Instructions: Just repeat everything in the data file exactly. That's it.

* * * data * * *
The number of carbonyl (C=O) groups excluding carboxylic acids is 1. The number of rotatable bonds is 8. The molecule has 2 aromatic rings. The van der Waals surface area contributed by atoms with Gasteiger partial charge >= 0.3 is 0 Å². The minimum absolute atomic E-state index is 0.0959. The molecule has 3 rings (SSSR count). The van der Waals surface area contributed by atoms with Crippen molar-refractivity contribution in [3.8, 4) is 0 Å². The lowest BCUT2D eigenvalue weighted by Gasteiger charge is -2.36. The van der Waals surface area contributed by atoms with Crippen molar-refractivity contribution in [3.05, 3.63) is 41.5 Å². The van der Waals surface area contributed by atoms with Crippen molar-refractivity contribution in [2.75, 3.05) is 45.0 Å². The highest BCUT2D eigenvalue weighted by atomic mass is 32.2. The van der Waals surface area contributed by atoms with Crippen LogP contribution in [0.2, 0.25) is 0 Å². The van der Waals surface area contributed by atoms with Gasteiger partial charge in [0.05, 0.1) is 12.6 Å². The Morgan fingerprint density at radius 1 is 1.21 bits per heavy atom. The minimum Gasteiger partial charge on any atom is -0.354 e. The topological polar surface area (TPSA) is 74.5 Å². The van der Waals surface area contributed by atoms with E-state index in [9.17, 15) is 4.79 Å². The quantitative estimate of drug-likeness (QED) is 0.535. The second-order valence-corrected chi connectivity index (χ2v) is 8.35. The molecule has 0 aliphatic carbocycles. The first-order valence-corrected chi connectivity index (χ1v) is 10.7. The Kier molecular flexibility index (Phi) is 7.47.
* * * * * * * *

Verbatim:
The number of carbonyl (C=O) groups excluding carboxylic acids is 1. The number of rotatable bonds is 8. The molecule has 2 aromatic rings. The van der Waals surface area contributed by atoms with Gasteiger partial charge >= 0.3 is 0 Å². The minimum absolute atomic E-state index is 0.0959. The molecule has 3 rings (SSSR count). The van der Waals surface area contributed by atoms with Crippen molar-refractivity contribution in [3.8, 4) is 0 Å². The lowest BCUT2D eigenvalue weighted by Gasteiger charge is -2.36. The van der Waals surface area contributed by atoms with Crippen molar-refractivity contribution in [3.05, 3.63) is 41.5 Å². The van der Waals surface area contributed by atoms with Crippen molar-refractivity contribution in [2.75, 3.05) is 45.0 Å². The highest BCUT2D eigenvalue weighted by atomic mass is 32.2. The van der Waals surface area contributed by atoms with Crippen LogP contribution in [0.2, 0.25) is 0 Å². The van der Waals surface area contributed by atoms with Gasteiger partial charge in [0.05, 0.1) is 12.6 Å². The Morgan fingerprint density at radius 1 is 1.21 bits per heavy atom. The minimum Gasteiger partial charge on any atom is -0.354 e. The topological polar surface area (TPSA) is 74.5 Å². The van der Waals surface area contributed by atoms with E-state index in [9.17, 15) is 4.79 Å². The quantitative estimate of drug-likeness (QED) is 0.535. The second-order valence-corrected chi connectivity index (χ2v) is 8.35. The molecule has 0 aliphatic carbocycles. The first-order valence-corrected chi connectivity index (χ1v) is 10.7. The Kier molecular flexibility index (Phi) is 7.47.